Mini Multi-Tool: My godson made a present of this combination tool one Xmas. I have lost & replaced it three or four times but never traveled without one since. Most “Leatherman” type hardware is too big—too macho. But the smallest one is better & smaller than a Swiss Army knife. Sadly you have to hide it in your checked luggage if you fly a lot.

Mini Flashlight: These come in several brands, shapes & forms. You can squeeze, turn or flick them on. They seem like miniature pyrotechnics in cultures where fire is the primary light source. No way to count how many times it has saved my life: in countries where electricity is sparse or nonexistent, to signal or get a subject’s attention, for reading a map at midnight or a menu by candlelight & to change f/stops & apertures in darkened rooms.

Hand Sanitizer: Travel puts you in contact with all sorts of harmful things, germs not being the least of it. In some places the sanitation & water supply are often unreliable. Cleansing chemicals come in ridiculously small bottles or flat, aluminum foil packets. Not only should you use them after handling animals or communal implements but public bathrooms on the very aircraft that gets you there. Contact with anyone or anything can be a source of pernicious diseases. The woman who taught me this trick surreptitiously cleans her eating utensils under the table before she eats.

Pens: The most egregious error a photo assistant can make working with me is to ask for a pen. Makes me crazy. I carry one with me always. I even have a waterproof version so I can write in the shower.

My father used to wear one of those plastic pocket protectors stuffed with too many pencils & pens. I do not walk in his exact footsteps but I hear his voice every time I need to jot down an idea. I note thoughts & details constantly & sketch layouts for clients--otherwise I would forget everything. I make sure I have proper spellings of locations & pertinent information for the metadata.

Fountain pens were my writing instrument of choice until one “exploded’ on a flight. They cannot take the pressure. Now I always have two. One for me & one to lend. One black, one red—for editing manuscripts on the plane.

Of course, I carry the companion notebook too. Before his death, the legendary portrait photographer, Arnold Newman taught me how he numbers & dates his, binds them & organizes them chronologically.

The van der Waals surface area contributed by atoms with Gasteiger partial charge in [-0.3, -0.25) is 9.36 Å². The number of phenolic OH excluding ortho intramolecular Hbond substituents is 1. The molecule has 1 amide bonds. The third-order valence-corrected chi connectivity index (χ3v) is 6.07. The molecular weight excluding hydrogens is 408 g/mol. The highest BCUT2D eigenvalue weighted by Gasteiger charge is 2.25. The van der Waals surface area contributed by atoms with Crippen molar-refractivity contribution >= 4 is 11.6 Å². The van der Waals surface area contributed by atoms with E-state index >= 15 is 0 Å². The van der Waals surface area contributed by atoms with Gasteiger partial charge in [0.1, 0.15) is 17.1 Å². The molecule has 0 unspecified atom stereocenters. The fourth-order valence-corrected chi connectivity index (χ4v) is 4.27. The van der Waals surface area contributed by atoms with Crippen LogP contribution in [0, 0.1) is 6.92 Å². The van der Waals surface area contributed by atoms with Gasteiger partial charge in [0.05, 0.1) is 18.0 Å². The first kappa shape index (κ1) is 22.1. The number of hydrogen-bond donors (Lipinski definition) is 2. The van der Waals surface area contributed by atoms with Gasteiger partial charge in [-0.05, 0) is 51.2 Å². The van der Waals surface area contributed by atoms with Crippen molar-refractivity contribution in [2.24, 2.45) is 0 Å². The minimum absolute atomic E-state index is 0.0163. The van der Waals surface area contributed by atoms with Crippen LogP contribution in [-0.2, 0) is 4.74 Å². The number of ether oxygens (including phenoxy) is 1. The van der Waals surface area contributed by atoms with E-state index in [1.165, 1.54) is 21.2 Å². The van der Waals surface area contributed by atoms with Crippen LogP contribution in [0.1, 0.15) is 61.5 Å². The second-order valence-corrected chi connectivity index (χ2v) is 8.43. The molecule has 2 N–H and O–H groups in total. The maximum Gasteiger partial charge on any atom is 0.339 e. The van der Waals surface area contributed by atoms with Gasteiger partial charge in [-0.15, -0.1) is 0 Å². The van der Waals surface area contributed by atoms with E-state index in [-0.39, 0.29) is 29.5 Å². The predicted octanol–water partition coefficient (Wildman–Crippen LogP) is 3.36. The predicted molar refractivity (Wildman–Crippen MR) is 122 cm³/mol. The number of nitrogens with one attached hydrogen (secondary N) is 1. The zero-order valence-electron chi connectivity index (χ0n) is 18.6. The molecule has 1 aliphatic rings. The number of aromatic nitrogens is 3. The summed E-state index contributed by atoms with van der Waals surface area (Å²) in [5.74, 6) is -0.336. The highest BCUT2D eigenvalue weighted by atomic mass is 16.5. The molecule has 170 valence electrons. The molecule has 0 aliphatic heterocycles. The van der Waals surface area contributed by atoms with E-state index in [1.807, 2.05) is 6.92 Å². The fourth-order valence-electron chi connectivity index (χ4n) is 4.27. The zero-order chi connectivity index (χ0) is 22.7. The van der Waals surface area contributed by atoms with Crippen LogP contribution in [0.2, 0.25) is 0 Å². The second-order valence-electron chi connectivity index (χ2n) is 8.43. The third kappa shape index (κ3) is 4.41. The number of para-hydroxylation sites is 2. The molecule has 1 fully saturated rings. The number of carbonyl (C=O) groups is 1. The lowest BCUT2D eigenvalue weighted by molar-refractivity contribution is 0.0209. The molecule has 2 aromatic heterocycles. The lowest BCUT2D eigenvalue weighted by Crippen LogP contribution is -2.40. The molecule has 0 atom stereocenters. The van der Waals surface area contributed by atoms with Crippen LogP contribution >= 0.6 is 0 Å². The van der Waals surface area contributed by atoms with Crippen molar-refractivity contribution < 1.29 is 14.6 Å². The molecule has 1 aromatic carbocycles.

Rubber Bands: I first discovered the miracle of rubber bands when my mentor maliciously sent me into a darkroom to load 4”x5” sheet film—both black/white & color. Amazingly you cannot tell the difference once out in daylight. I was never without rubber bands again. I wear several on my wrist. I have tied broken cameras together in a pinch, opened stubborn soda bottles in war zones, attached loose PC cords & entertained children who surrounded me in villages. One day I will write the book “100 Exotic/Erotic Uses for Rubber Bands.”

Business Cards: When I first started traveling to Japan to photograph, I was shooting by a hotel pool. A Japanese man swam up to me & introduced himself. After some conversation about what I was doing, he pulled a waterproof business card from his bathing trunks & asked for mine. I did not have one. That action may be a little obsessive/compulsive but right after that encounter I remedied my oversight. In some societies it is an absolute must. It is polite etiquette & just good business.

Jewelers Loupe: This is a holdover from days when I carried a photographer’s loupe to closely inspect the Polaroids we shot to check our lighting. Once in a while an assistant (always blame the assistant) would misplace the magnifier. It was crucial. Still is. Just for other things.

Wrist Watch: Several days into an assignment in a remote part of Crete, I lost two days. Amidst a lot of sturm und drang, I could not account for them anyhow. Missed my flight. Since I thought of myself as an iconoclast/rebel I never wore a watch. (This was a long time ago.) Photographers need correct time to know sunrise/sunset, compass directions & appointment times.